September 23rd, 2015
Sales of previously owned homes dropped in August by 4.80 percent on an annual basis for the first time in four months; the dip was likely caused by rising home prices. August sales were reported at a rate of 5.31 million; July’s rate was 5.58 million sales of previously owned homes.
Sales of existing homes have risen 6.20 percent year-over-year; stronger labor markets and low mortgage rates were seen as contributing factors. Although economists expect the Federal Reserve to raise its target federal funds rate before year end, home sales are expected to stay strong through 2016. A Fed rate hike would mean that lending rates for consumer credit and mortgage loans would increase.
Analysts noted that July sales of pre-owned homes hit a post-recession high and characterized August’s lower reading as a “hiccup.” Month-to-month readings often reflect volatility caused by transitory influences; analysts typically rely on month-to-month rolling averages to track trends in housing markets.
Home Sales Thwarted by Slim Supply of Available Homes
Low inventories of homes for sale are likely keeping sales of previously owned homes from achieving their potential. In August, there were 2.29 million homes on the market, which represents a 5.20 month supply under current market conditions. August’s volume of available homes was 1.70 percent lower than for August 2014.
The national median sale price for a home was $228,700 in August; this represents a year-over-year increase of 4.70 percent.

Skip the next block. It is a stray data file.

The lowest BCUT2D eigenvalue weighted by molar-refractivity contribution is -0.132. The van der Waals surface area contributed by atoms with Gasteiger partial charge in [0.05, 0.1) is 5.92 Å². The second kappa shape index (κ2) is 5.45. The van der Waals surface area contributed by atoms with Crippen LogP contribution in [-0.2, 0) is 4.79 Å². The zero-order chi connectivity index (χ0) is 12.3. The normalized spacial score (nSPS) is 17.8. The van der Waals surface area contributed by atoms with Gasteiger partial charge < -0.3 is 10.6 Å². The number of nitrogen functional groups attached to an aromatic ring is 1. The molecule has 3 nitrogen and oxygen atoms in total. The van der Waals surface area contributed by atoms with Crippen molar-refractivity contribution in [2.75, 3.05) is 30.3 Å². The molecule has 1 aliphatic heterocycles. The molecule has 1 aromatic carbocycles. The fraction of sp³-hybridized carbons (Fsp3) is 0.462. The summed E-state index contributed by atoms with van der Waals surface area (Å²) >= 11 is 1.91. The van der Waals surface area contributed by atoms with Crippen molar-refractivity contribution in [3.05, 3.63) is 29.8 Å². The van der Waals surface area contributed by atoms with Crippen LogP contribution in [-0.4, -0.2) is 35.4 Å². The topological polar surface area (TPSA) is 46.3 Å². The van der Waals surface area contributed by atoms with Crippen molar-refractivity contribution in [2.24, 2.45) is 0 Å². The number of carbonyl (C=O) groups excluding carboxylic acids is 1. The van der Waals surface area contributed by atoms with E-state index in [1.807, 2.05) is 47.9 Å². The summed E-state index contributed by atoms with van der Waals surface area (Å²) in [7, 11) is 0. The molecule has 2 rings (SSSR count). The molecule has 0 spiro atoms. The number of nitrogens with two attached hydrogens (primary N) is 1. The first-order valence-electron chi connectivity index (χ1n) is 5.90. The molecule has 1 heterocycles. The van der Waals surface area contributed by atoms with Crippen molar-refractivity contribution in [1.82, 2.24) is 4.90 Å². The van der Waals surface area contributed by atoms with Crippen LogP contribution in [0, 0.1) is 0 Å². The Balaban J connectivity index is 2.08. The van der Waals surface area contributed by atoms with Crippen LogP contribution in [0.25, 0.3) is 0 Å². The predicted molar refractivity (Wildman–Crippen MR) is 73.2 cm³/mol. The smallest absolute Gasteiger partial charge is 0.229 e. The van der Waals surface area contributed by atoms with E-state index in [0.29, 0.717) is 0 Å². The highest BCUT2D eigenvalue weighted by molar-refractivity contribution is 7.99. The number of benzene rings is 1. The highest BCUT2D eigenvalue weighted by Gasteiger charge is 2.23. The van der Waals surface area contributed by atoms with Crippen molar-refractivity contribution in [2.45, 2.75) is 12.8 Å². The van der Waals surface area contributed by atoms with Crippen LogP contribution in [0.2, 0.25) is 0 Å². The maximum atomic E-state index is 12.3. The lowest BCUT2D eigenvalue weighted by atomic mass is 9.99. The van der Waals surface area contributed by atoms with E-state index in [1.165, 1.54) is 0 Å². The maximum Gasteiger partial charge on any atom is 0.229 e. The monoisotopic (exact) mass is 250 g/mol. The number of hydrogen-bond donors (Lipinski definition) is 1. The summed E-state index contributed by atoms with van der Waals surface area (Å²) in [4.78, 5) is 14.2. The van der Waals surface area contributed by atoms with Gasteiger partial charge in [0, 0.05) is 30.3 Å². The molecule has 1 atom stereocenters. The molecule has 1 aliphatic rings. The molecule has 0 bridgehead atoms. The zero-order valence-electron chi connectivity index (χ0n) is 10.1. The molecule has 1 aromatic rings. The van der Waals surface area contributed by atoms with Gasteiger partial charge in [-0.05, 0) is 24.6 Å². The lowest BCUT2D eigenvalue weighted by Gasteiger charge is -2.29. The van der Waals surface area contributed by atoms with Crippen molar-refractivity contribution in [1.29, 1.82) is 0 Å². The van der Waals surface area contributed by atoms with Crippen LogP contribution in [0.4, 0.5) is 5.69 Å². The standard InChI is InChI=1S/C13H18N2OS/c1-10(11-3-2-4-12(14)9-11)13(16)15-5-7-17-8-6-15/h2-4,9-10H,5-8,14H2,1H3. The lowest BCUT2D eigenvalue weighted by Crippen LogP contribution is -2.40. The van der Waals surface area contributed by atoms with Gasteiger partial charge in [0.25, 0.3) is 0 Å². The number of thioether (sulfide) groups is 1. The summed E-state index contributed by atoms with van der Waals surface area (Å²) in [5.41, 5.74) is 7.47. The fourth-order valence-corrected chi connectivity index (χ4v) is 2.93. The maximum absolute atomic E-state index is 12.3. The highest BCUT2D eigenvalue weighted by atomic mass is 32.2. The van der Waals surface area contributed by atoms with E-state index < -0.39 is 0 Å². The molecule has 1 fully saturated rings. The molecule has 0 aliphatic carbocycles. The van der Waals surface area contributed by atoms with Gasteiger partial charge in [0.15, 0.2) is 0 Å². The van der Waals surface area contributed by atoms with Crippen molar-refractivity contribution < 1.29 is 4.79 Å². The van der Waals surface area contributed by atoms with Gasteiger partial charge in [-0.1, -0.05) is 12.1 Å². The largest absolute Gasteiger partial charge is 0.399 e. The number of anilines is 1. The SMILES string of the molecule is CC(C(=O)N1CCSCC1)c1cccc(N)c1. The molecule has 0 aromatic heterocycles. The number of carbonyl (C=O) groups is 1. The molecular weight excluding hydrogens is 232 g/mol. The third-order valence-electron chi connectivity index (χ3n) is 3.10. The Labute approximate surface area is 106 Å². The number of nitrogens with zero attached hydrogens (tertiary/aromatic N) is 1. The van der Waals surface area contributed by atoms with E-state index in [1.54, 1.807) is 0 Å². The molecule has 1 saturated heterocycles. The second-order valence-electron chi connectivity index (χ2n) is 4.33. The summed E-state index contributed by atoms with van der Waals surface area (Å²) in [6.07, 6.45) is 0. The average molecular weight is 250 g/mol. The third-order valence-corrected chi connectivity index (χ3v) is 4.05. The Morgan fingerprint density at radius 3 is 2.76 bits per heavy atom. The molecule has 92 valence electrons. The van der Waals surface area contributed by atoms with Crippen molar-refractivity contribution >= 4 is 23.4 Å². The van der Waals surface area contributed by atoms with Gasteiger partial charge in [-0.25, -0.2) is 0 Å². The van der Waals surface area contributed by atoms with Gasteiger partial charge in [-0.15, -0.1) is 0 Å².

First-time Buyers Getting Back in the Game
First-time home buyers accounted for 32 percent of existing home sales in August as compared to a normal reading of 40 percent of existing home sales. Investors purchased 12 percent of pre-owned homes sold in August as compared to a post-recession high of 25 percent. Less competition from investors should allow more owner-occupant buyers to purchase homes without being priced out of bidding wars.
On another positive note, distressed sales of pre-owned homes comprised only 7 percent of sales, this is a strong indication that the tide of post-recession foreclosures is ending.
FHFA House Price Index Also Shows Higher Home Prices
FHFA, the agency that oversees Fannie Mae and Freddie Mac, reported that home prices of homes associated with mortgages owned or backed by the two government-sponsored entities rose by 0.60 percent in July as compared to June’s reading of 0.20 percent. Home prices were up 5.80 percent year-over-year in July, which is 1.10 percent below the peak index reading of 2007 and was near the November 2006 index reading.
Year-over-year home price readings for the nine census divisions were all positive and ranged from + 2.20 percent in the New England division to +9.40 percent in the Mountain division. Month-to month house prices ranged from -1.20 percent in the New England division to +1.60 percent in the Mountain division.